This is the primary resource on Chiron in the astrology world recognized for its scholarship. I read it back in 2020—such a momentous year for so many things and to be reading a book on wounding and healing seems to have had its larger portents.
Let’s dive into Chiron—an actual object in the sky located between Saturn and Uranus, in what’s been termed the Kuiper Belt, and not discovered until 1977. Since that time, Chiron has been slowly nudging us consciously forward arriving with the emergence of depth psychology and coaxing us to begin working with wounding patterns and pain.
Chiron’s myth helps us orient to the terrain. Chiron taking the form of half man, half horse was rejected by his mother as a monster. She abandoned him. This was Chiron’s first wound. Taken to Apollo, Chiron becomes a wise prophet, teacher, musician, and physician. Chiron’s association as the “wounded healer” happened later and there are several versions of the tale. One involves an afternoon when Hercules visited Pholus who opened a bottle of wine which caused a centaur stampede. In the mayhem, Chiron was accidentally injured by an arrow that Hercules released. It hits Chiron in leg in the animal part of the body signifying the vulnerability of the physical body. Although Chiron bears no responsibility for the injury, he suffers a wound that he cannot heal. And being a demigod, Chiron cannot die either—he suffers.
Everyone has a personal Chiron in their birth chart. Wounding and healing are unique for everyone. Transits to Chiron can awaken us to initiate healing or reorient to the journey of awakening. These times can bring about a search for what is immortal in each of us. The footprints of the healing journey are found by examining the Chiron configuration (all the astrological factors connected to Chiron) in a chart. The author outlines the specifics for this technical process in Chapter 4. A deep dive into the astrology of Chiron’s placement, the aspects it forms, and transits of Chiron fill the bulk of this volume.
The final chapter of the book concerns a brief look at some of the archetypal Chiron themes that seem to be playing out in the collective. With Chiron being linked to Pluto (Lord of the Underworld), there are many dark recesses that could be explored here. The author highlights issues concerning the health industry, alternative medicine, belief in false prophets, racism, drug abuse, terrorism, and ecology (healing the earth). Those themes may also play out in individual horoscopes as indicated with biographies in this section.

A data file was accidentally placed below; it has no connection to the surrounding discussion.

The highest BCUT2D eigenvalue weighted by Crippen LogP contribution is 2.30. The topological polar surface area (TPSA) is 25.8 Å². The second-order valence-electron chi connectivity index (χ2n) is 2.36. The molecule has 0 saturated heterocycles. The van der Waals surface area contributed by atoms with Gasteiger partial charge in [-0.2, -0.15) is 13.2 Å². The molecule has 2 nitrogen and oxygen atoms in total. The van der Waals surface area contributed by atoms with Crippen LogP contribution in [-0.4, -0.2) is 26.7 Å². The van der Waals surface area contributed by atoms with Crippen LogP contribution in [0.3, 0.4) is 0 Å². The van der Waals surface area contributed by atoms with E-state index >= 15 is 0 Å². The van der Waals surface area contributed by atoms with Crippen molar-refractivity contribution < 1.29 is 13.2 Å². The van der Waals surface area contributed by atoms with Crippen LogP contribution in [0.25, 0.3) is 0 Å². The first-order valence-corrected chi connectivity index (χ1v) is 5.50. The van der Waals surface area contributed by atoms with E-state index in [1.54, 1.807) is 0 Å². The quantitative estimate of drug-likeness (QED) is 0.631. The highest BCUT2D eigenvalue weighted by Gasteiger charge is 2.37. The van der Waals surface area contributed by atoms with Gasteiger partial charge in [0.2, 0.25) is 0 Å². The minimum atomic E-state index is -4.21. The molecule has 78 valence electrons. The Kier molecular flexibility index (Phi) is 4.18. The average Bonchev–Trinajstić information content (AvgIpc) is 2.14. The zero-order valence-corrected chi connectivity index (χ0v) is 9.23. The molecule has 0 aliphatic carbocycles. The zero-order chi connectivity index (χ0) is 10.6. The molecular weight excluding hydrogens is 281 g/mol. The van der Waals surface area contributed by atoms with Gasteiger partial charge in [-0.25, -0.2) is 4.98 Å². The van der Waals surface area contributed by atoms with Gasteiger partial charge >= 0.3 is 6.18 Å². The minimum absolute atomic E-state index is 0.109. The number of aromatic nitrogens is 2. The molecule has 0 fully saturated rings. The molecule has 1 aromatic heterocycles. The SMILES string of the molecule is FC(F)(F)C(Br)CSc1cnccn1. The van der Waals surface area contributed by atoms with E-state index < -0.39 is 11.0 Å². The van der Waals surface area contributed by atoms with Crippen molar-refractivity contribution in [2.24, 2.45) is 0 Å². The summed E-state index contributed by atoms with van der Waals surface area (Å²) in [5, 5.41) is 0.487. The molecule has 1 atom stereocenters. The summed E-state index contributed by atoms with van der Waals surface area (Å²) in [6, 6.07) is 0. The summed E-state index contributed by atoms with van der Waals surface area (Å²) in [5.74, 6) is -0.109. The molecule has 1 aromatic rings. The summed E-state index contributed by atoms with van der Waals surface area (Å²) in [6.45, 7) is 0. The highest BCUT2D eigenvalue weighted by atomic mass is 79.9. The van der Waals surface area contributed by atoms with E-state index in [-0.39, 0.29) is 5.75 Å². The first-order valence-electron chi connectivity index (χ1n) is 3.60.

This is a comprehensive book best explored by those with a good understanding of their own chart who want to explore the deeper meaning of wound and healing in their own lives.
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Physics of the Soul: The Quantum Book of Living, Dying, Reincarnation, and Immortality by Amit Goswami, PhD
So judging from the title you know this is going to be a tough book. Intriguing- yes, but not a walk in the park. Amit Goswami is a theoretical quantum physicist and in the book he attempts to reconcile the science and metaphysics of reincarnation and immortality. Essentially he outlines a science for reincarnation and some kinds of paranormal phenomena. The structure of the book follows the ponderings of a scientist as he develops his theory. Although this is personal, I often lost track of the details as he set forth on one track only to reverse himself later. As a reader (without a PhD in physics), I’d rather have the bare bones of the theory without the intricacies of why he went one direction or another. No one should attempt this book as a first foray into the quantum world, but for those with familiarity with nonlocality and the double slit experiment, go for it. This adventure will include proving that The Tibetan Book of the Dead is correct. There is no way I can cover the entire book, but I’m going to outline some of our quantum scientist’s ideas.
The underlying paradigm shift that is required for us to understand this new science of reincarnation involves dropping the notion that matter creates consciousness. That is an outdated, old Newtonian idea. Consciousness is the basis of everything. It is consciousness that creates matter. The brain does not make us conscious. The brain is a receiver for consciousness. For most of you reading this blog, you long ago accepted that idea (so what else is new, you’re asking. Well, keep reading).